Hard Law, Guidance and Disciplinary Proceedings: R (Officer W80) v Director General of the Independent Office for Police Conduct,  UKSC 24
In an ill-fated police operation in 2015, Officer W80 shot Jermaine Baker dead. Baker was suspected of involvement in a plot to free an accused from police custody. At the time of the police operation, Baker and two other men were in a parked car, with fogged-up windows, when the vehicle was approached by W80 and other members of his team. W80, relying in part on intelligence that the occupants of the vehicle were armed and dangerous, shot Baker dead based (it seems) on an honestly held but mistaken belief that Baker was reaching for a weapon contained in a shoulder bag. There was no such weapon.
The operation has been the subject of multiple proceedings. One has given rise to an interesting decision of the UK Supreme Court, R (Officer W80) v Director General of the Independent Officer for Police Conduct,  UKSC 24. The decision is interesting in and of itself but administrative lawyers will appreciate the analysis (Lord Lloyd-Jones for a unanimous court) of the importance of consistency in disciplinary proceedings and the relationship between hard law and guidance.
The basic issue here was the standard to be applied in disciplinary proceedings against W80. Before the Supreme Court were three possibilities: the criminal law standard; the civil law standard; and the standard set out in the relevant regulations, that the use of force be “necessary, proportionate and reasonable in all the circumstances”.
The IOPC sought to apply the civil standard, which has been described in the following terms:
The necessity to take action in response to an attack or imminent attack must be judged on the facts as the defendant honestly believed them to be whether or not he was mistaken, but, if he made a mistake of fact, he can rely on that fact only if the mistake was a reasonable one for him to have made (at para. 27, citing Ashley v Chief Constable of Sussex Police  UKHL 25;  1 AC 962).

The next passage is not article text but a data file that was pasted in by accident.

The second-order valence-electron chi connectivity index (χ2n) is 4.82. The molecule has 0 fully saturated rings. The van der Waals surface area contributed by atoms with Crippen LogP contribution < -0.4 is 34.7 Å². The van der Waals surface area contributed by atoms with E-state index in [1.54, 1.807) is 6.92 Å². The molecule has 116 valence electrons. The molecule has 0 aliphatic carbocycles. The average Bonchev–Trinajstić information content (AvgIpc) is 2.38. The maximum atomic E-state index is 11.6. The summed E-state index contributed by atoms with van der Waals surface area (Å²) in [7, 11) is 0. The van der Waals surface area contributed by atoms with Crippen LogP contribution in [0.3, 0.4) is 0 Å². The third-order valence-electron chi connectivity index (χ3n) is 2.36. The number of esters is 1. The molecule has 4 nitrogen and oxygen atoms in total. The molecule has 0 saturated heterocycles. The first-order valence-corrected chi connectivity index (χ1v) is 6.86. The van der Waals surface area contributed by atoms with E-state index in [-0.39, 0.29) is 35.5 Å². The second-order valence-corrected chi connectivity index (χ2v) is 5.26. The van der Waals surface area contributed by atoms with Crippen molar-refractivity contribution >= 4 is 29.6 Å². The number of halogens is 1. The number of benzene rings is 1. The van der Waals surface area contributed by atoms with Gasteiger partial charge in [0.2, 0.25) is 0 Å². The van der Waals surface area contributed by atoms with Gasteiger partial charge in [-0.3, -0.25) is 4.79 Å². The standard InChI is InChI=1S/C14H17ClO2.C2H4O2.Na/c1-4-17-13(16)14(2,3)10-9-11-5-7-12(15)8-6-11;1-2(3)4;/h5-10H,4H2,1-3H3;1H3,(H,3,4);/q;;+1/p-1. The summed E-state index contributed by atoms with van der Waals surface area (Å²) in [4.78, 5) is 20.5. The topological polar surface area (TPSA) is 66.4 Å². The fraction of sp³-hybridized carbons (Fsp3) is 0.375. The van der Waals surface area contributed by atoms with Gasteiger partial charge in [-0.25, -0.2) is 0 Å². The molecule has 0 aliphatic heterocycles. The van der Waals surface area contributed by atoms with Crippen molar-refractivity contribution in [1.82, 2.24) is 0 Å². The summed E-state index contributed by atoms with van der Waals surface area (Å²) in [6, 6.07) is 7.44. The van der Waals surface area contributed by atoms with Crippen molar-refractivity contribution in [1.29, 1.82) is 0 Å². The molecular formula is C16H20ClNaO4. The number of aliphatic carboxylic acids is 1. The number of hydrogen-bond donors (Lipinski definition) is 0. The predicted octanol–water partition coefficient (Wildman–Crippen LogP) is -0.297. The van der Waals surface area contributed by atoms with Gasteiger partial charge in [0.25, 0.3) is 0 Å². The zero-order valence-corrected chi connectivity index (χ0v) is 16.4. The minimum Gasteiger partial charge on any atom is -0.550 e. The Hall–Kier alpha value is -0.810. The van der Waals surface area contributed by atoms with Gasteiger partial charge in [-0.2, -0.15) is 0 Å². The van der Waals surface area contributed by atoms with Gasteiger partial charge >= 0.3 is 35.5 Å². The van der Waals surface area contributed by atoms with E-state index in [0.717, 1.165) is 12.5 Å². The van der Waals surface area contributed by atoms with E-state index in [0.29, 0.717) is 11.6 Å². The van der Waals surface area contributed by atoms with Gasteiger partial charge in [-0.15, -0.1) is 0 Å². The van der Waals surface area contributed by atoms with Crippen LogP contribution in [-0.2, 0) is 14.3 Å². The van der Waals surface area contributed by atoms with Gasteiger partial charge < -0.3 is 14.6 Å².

On judicial review, the Divisional Court held that the criminal law standard should be applied:
The necessity to take action in response to an attack, or imminent attack, must be judged on the assumption that the facts were as the defendant honestly believed them to be, whether or not he was mistaken and, if he made a mistake of fact, whether or not it was reasonable for him to have done so (at para. 27, again citing Ashley).
On appeal, however, the Court of Appeal took the view that neither the civil nor criminal standard should apply. Rather, the standard set out in the regulations ought to be applied, with the relevant question being whether the use of force was “necessary, proportionate and reasonable in all the circumstances”.
The criminal standard is the one most favourable to W80, as it offers a defence of honest belief that is not available on the civil standard. Lord Lloyd-Jones described the difference as follows:
The criminal law test requires questions of necessity, proportionality and reasonableness to be addressed in the context of the circumstances as the officer mistakenly but honestly believed them to be, even if that belief was unreasonable. The civil law test requires such questions to be addressed in the context of the circumstances as the officer mistakenly but honestly believed them to be, provided that the belief was reasonable (at para. 88)
Ultimately, Lord Lloyd-Jones applied the civil standard based on a “true construction” (at para. 78) of the relevant provisions, though he also expressed concern at “the proliferation of legislation and guidance in relation to the use of force by police officers which has resulted in unnecessary complexity and in obscuring the fundamental principles which must be applied” (at para. 119).